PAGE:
Automated pricing processes can feel like a risk. How will you know if your prices are optimized? Can you really depend on a software solution to boost profit? And how will you feel giving up some control over pricing tactics?
The ambiguity of emotions aside, automated fuel pricing adds countless benefits to your bottom line. Continue reading to see how.
When it comes to fuel pricing solutions that allow for automation, selectiveness is paramount. The best-in-class solutions will deploy a range of pricing techniques from straightforward rules to algorithms that optimize profitability within your pricing ecosystem. What can these automation tools really do for location?
An important step in growing fuel profitability is understanding past trends. By paying attention to historical data you can dictate future strategies and tactics in order to capture more profitable volume.
To get started, take a close look at sales and pricing data along with your customers’ purchasing behavior. Create comparisons over different time periods – same day, different weeks, week-to-week, month-to-month, etc. – and include fuel volumes by grade and by site to accurately evaluate past trends. Then ask yourself: are there days of the week with higher or lower sales? What seasonal effects may have impacted prices or purchasing behavior?
For many retailers, there is no lack of such historical data, but making sense of it all can be a different story. This is where an automated pricing system can provide deep analysis and actionable insights quickly and consistently. Investing in a tool such as this will not only determine price by what's yielded at the highest profit in the past, but also what will yield the highest profit in today's fuel retail environment.
When you can react quickly and can easily track results of your pricing decisions, you have the ability to improve accuracy significantly. Not only that, but also use that accuracy to better understand which prices help your company deliver its daily pricing tactics and its overall strategic objectives. If a price (and the pricing tactic that led to it) do not appear to contribute to those objectives, you have the opportunity to shift focus.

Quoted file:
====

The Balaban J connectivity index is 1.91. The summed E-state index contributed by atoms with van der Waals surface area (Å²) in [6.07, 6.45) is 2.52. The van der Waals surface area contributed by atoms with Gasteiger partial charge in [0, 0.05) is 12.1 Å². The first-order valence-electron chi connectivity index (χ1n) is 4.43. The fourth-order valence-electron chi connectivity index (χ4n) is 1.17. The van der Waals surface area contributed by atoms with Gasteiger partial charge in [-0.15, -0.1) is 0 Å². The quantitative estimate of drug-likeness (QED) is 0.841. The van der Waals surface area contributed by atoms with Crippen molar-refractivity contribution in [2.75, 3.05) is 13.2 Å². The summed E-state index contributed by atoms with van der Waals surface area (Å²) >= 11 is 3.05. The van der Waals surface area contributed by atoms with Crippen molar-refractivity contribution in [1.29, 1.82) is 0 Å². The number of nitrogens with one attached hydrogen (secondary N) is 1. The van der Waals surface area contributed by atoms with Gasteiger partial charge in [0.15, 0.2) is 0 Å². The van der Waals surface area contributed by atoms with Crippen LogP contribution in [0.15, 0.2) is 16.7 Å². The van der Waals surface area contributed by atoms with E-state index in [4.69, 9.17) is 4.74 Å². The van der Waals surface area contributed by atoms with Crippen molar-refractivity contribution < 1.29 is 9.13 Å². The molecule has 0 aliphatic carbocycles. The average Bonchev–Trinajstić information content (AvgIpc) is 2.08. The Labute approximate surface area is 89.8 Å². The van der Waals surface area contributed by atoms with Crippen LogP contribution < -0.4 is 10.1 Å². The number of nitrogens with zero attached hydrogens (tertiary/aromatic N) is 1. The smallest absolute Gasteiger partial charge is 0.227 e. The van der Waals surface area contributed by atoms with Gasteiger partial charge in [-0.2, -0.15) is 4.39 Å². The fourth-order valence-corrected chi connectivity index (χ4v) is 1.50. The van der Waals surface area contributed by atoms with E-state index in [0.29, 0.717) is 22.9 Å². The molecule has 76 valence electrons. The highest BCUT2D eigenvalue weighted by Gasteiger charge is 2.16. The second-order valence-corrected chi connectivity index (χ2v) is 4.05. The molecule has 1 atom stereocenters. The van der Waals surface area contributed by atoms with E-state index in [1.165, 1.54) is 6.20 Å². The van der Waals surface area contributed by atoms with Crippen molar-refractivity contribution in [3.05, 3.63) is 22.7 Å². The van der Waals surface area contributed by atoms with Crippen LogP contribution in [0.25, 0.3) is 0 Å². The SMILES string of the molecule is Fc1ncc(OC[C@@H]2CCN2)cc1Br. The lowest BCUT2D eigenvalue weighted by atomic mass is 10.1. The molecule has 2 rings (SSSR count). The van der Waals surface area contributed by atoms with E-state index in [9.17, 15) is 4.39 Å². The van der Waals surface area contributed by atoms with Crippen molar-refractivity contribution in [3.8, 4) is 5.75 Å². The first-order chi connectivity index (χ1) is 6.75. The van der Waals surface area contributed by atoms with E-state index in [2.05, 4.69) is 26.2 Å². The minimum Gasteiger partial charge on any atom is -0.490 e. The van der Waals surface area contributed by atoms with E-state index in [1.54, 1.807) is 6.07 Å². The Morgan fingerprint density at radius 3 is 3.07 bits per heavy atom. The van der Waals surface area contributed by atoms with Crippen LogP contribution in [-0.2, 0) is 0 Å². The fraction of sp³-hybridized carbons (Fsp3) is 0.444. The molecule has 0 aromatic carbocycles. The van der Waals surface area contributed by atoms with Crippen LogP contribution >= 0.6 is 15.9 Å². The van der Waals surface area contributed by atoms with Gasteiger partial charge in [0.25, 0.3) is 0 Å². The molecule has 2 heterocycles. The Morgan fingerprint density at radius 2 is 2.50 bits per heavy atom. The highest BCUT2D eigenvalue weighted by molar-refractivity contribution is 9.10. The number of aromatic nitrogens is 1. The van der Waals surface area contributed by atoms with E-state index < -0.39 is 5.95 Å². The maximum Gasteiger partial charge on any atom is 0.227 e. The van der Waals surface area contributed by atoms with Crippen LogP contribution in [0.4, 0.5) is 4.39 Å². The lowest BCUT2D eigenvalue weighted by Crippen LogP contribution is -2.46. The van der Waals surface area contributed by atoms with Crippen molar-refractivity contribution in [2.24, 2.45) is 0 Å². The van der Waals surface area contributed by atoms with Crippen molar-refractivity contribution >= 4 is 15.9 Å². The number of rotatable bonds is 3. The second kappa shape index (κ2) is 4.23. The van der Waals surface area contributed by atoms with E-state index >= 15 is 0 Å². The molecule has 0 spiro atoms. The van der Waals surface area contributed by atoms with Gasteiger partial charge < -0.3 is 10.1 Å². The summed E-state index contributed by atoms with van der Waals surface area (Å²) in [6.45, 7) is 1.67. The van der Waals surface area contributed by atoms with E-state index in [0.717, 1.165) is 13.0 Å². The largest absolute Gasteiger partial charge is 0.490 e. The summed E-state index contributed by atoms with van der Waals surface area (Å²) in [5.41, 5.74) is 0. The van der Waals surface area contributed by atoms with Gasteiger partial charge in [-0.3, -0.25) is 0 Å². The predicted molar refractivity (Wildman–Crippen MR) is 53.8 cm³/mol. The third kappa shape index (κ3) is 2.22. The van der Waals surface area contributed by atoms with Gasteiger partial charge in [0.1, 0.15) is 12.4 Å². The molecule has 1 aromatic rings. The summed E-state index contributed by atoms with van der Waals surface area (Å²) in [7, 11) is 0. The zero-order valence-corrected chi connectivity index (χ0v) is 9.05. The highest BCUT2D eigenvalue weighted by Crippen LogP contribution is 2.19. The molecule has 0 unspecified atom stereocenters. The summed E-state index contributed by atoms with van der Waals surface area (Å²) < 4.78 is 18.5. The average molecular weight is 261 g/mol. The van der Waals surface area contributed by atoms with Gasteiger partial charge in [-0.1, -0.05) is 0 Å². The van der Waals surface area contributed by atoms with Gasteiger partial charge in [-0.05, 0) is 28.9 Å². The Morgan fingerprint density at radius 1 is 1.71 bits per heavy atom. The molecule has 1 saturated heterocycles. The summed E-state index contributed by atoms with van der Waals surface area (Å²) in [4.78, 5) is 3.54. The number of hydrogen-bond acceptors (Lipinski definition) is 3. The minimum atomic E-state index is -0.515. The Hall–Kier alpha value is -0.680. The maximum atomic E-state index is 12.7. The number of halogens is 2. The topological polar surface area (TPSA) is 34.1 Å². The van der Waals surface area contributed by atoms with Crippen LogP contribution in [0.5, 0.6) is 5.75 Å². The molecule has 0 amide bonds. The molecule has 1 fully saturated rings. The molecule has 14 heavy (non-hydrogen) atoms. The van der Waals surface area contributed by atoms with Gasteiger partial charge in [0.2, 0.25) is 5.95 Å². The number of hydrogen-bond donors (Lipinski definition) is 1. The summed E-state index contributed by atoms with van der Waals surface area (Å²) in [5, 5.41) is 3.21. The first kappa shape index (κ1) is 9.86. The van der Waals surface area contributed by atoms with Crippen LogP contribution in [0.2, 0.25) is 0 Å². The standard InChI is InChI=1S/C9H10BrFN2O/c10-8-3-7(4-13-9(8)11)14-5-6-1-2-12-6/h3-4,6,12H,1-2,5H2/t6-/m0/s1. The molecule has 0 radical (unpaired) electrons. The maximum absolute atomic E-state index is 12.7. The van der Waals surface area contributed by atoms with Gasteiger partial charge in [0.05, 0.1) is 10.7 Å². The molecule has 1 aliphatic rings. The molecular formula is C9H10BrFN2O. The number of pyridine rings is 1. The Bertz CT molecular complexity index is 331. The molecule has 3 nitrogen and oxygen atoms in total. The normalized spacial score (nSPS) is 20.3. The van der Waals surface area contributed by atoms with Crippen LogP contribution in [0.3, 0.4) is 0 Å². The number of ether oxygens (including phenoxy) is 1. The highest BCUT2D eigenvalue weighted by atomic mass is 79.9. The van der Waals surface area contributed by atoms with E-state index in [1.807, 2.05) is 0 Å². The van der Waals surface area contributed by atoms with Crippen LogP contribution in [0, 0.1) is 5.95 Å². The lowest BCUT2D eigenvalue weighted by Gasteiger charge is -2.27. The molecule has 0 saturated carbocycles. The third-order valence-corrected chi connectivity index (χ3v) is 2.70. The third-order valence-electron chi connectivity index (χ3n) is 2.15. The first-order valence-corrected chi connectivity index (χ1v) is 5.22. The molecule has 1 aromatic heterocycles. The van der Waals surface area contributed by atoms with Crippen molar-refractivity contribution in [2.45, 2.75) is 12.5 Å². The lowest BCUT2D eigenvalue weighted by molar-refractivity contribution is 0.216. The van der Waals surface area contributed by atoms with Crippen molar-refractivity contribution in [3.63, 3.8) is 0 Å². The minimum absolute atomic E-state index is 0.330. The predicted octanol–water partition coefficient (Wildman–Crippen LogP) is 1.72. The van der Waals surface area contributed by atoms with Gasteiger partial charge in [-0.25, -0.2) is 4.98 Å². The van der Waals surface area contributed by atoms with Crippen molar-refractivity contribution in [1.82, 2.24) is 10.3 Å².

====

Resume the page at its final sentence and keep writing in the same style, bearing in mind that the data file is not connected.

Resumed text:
With automated, optimized fuel pricing comes increased individual spend. Why? When customers can accurately predict — or even be surprised by — lower cost, they will move to spend the money elsewhere. So when fuel prices are right, your c-store will see the results.
Getting prices to both individual sites and your entire network is a faster, more efficient process when you automate. That speed means no fraction of a cent is left at the pump, and gives you a competitive advantage. You never want to be known as the store or brand who always prices higher than competitors. Indeed, your pricing reputation should be one of speed and reliability. If a nearby competitor changes its price, your automated process should immediately alert you to changes in the market so that you can accurately and quickly respond.
The concept of shifting some pricing work off of people and onto computers is part of what many executives, analysts and store managers find off-putting about an automated process. The fear lies in loss of control. In practice, though, pricing technology provides more control over important decisions through providing the insight into how, why and where purchases happen. Best-in-class business intelligence tools will allow you to both receive and process data and automate the optimization that typically follows, while still leaving room for analysts to make the tough decisions and execute on recommendations they agree with. Data errors can lead to misinformed decisions, which can lead to unnecessary profit loss. Avoiding those errors leads to the opposite.
Additionally, avoiding data errors helps maintain brand promise. In other words, your brand won't be undermined by poor pricing execution.
Removing the human element from the more straightforward pricing decisions has another positive impact on profit: increased ROI through decreasing resources allocated to these tasks. That doesn't mean your analysts will go the way of the dinosaurs. It means they'll be able to develop more strategic, bigger picture initiatives rather than devoting their prowess to daily pricing concerns. With more time, these analysts will be able to throw their full weight behind those more difficult pricing decisions that demand acute, detailed market knowledge.
Automation has long since permeated our daily existence. Fighting it is a natural reaction — we all desire control over the processes that we're responsible for, and automation can feel like a threat to that control. But it's the opposite. It's an enabler, a tool for empowerment. In fuel, automation performs the heavy data lifting, allowing you to devise and execute highly effective pricing strategies you've never had time for in the past. It keeps your brand and organization on the cutting edge of fuel pricing performance. And, if you recognize its value and use it well, automation will more than pay you back in kind.